Every where you look these days in sports you find people and organization setting up camps or building businesses around helping athletes to improve in their particular sport.

Bowling is probably two decades behind the times if it wants to be recognize as a sport.

For example, did you know that they set up camps just to help super football players coming out of college to improve their techniques before showing what they can do in front of pro scouts.

The extra training is costly, but not to train can be even more costly in deciding where you are drafted , which determines how much money you will earn early in your career.

Unfortunately, there is not a whole lot of money to be made in bowling today but there is more than you probably realize and a lot more is out there is bowling truly becomes recognize as a sport and not a recreation.

For example:

International amateur champions in Asia often are treated like royalty.

Europe has a lucrative 12 month bowling tour that is growing in scope and prize funds.

Mega-buck tournaments in America have made rich men out of amateur bowlers who consider bowling as a sport.

The Professional Bowlers Association pays out enough money that its membership continues to grow and regional tournaments thrive.

Even our junior bowlers are making money in the form of college scholarship funds and the yearly figure is staggering.

If you kept close tabs on the junior tournaments that drew talented high school and college players you realize that America’s youth are burning with a desire to improve in a sport that is tougher than its perception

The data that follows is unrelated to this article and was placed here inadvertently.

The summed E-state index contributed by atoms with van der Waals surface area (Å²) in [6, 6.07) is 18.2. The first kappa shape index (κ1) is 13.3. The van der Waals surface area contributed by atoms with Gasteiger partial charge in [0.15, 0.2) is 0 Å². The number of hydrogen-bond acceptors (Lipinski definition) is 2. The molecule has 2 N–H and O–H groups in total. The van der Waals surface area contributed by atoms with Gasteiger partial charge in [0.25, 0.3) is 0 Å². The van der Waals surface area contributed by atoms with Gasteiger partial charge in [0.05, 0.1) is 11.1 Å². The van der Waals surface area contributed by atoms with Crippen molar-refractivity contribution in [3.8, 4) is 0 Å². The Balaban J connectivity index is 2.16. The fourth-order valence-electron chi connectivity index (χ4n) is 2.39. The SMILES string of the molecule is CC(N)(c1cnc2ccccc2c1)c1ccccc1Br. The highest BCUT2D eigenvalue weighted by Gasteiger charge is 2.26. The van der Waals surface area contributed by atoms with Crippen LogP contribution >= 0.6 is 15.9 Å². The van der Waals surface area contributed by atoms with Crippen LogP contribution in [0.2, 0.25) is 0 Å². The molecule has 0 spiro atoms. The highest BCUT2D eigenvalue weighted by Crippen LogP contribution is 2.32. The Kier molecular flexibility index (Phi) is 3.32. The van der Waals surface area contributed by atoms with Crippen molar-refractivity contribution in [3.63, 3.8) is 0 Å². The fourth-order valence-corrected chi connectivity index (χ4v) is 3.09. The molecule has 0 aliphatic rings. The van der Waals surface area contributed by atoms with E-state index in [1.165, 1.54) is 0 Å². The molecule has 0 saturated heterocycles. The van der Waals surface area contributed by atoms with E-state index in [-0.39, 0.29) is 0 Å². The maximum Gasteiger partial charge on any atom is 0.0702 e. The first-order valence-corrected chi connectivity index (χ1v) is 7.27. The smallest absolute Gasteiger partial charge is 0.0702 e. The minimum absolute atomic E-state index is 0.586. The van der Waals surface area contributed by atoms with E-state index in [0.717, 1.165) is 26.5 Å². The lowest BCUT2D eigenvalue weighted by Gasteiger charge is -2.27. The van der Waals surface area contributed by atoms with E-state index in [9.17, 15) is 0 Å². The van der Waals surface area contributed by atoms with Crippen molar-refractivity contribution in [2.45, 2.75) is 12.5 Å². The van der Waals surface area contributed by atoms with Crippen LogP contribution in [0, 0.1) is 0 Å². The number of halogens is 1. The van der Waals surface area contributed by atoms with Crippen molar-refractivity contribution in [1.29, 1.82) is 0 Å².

I am not an expert on lane conditioning, but I have interviewed some young bowlers who are enchanted with the five different PBA lane patterns and the USBC’s tougher than ever Sport Leagues.

They no longer want just high scores, they want and demand honest scores and take pride in the fact they are rolling them in a tough sport.

But lets be honest, no one knows what the future holds for bowling.

History tells us you can do one of two things – you can play a pat hand or you can dare to be different and try new things.

I thought the USBC’s female tournament in a Las Vegas shopping mall last summer was a good idea.

I thought the USBC’s reviving of the U.S. Women’s Open was a great idea.

I thought the USBC allowing the PBA to use its U.S. Open scores for a series of female events was a super concept.

I thought the USBC decision to do more testing of balls, pins, lanes, oil was a great idea.

I thought the USBC mandate to stress bowling as a sport was long overdue.

After trying to look at the new training center from both a positive and negative standpoint I have decided it is a good idea.